The weather is cooling down and to be safe, you may be considering having your chimney inspected. But just like with other home repairs, scammers are looking to make a quick dollar at your expense. Here's some advice to protect your home and your wallet.
According to Angie's List, lots of people fail to have their chimneys inspected on a yearly basis and that could be risky. But just as risky, is falling for a high pressured door-to-door or telephone sales pitch that promises an extremely low fee.
Angie Hicks of Angie's List says get multiple estimates before you have any work done. "The average chimney cleaning and inspection cost about $150. And don't be fooled by prices that sound too good to be true," she says.
A sure sign that your chimney is overdue for a cleaning, is the presence of a strong odor. But there are other issues that may also require attention.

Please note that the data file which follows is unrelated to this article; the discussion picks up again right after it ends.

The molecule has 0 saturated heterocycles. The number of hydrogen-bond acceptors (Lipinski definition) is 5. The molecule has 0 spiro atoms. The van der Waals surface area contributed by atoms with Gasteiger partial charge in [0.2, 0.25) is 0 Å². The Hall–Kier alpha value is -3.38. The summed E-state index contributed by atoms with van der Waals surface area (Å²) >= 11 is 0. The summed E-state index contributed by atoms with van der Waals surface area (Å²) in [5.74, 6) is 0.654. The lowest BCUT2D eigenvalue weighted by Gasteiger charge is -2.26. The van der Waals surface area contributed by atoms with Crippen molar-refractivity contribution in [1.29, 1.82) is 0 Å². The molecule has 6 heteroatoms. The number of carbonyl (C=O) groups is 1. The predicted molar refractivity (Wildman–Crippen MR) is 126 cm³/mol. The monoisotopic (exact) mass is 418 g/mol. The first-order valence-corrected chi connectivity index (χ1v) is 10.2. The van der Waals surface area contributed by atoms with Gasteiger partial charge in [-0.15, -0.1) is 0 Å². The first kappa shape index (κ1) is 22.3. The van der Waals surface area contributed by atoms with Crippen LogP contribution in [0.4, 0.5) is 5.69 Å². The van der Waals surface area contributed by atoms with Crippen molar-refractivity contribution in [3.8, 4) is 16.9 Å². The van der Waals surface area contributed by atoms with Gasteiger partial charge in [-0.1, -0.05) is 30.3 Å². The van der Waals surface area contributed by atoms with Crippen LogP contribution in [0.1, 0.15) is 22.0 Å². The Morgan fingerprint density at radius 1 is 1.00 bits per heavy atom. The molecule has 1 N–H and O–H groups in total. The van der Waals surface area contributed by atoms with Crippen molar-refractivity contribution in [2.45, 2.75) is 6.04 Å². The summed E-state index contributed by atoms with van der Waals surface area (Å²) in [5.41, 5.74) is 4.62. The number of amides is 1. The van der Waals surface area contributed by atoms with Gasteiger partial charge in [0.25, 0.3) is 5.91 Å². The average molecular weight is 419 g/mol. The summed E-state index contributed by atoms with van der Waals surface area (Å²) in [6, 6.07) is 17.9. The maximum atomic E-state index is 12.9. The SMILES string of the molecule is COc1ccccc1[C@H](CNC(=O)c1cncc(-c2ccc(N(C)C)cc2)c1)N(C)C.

Dave Clift is a chimney sweep contractor. "Most of the common chimney repairs that you have are mostly on masonry chimneys. On the side of the fire box, the mortar joints start to wear away and those will need to be re-tuck pointed. That's a repair that you may have to do depending on the use of the fireplace maybe every 5-7 years," he says.
With traditional or factory built fireplaces, the problem may be light cracks. Be sure to keep an eye on these, if they get bad enough, you'll need to replace the rear wall. Whatever the case, be sure to do your homework. Ask for references and check out the chimney sweeper, before you let them check out your chimney.
You should ask for the contractor's CSIA certification. That's the Chimney Safety Institute of America. That group makes sure contractors have gone through proper training and adheres to safety standards.